The 2010 ADA Standards for Accessible Design provide specific criterial for knee clearance. But what is knee clearance and when does it apply to an element?
Standard 306.1 [Knee and Toe Clearance] General, states, “Where space beneath an element is included as part of clear floor or ground space or turning space, the space shall comply with [Standard] 306.” Standard 306 provides ADA guidelines for knee and toe clearance at an element. The diagram on the right is representative of knee and toe clearance at a frontal approach to an element. Knee Clearance measurements pertain to disabled individuals in a wheel chair making a front approach to an element. So what this involves is the actual space for the knees of a disabled individual to go when they roll up to the element, such as a sink or water fountain.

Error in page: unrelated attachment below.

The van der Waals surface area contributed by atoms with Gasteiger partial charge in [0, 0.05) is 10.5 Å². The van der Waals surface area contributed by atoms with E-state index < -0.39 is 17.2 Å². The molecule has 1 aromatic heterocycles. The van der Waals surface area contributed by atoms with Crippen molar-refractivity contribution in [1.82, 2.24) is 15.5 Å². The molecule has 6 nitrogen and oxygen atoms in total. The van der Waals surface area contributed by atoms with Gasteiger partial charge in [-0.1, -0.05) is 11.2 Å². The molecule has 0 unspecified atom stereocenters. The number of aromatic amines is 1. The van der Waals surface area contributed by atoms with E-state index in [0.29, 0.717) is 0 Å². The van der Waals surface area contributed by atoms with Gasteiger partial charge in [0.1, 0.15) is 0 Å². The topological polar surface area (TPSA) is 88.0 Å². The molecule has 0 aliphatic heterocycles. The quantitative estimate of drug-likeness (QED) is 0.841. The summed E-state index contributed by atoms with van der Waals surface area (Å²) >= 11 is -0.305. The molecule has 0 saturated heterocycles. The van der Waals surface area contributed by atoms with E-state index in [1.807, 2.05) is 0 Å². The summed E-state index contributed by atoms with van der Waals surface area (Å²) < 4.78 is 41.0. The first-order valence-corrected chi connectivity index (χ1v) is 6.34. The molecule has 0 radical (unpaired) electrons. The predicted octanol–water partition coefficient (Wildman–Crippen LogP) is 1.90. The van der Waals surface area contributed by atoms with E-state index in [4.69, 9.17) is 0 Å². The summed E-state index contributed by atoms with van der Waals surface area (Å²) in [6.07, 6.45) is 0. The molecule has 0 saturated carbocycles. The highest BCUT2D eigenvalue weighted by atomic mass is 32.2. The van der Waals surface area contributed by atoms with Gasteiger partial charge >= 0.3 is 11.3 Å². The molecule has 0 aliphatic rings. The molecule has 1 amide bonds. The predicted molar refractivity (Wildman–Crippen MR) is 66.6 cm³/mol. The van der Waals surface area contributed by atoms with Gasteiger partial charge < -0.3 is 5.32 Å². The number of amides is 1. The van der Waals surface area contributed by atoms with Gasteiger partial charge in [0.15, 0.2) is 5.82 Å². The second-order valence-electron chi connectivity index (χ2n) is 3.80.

Standard 306.3 provides guidance specific to Knee Clearance. Standard 306.3.1, General, states, “Space under an element between 9 inches (230 mm) and 27 inches (685 mm) above the finish floor or ground shall be considered knee clearance and shall comply with [Standard] 306.3. Standard 306.3.2, Maximum Depth, states, “Knee clearance shall extend 25 inches (635 mm) maximum under an element at 9 inches (230 mm) above the finish floor or ground.” Standard 306.3.3, Minimum Required Depth, states, “Where knee clearance is required under an element as part of a clear floor space, the knee clearance shall be 11 inches (280 mm) deep minimum at 9 inches (230 mm) above the finish floor or ground, and 8 inches (205 mm) deep minimum at 27 inches (685 mm) above the finish floor or ground.” Standard 306.3.4, Clearance Reduction, states, “Between 9 inches (230 mm) and 27 inches (685 mm) above the finish floor or ground, the knee clearance shall be permitted to reduce at a rate of 1 inch (25 mm) in depth for each 6 inches (150 mm) in height. Standard 306.3.5, Width, states, “Knee clearance shall be 30 inches (760 mm) wide minimum.” See the diagram below for a representation of these standards.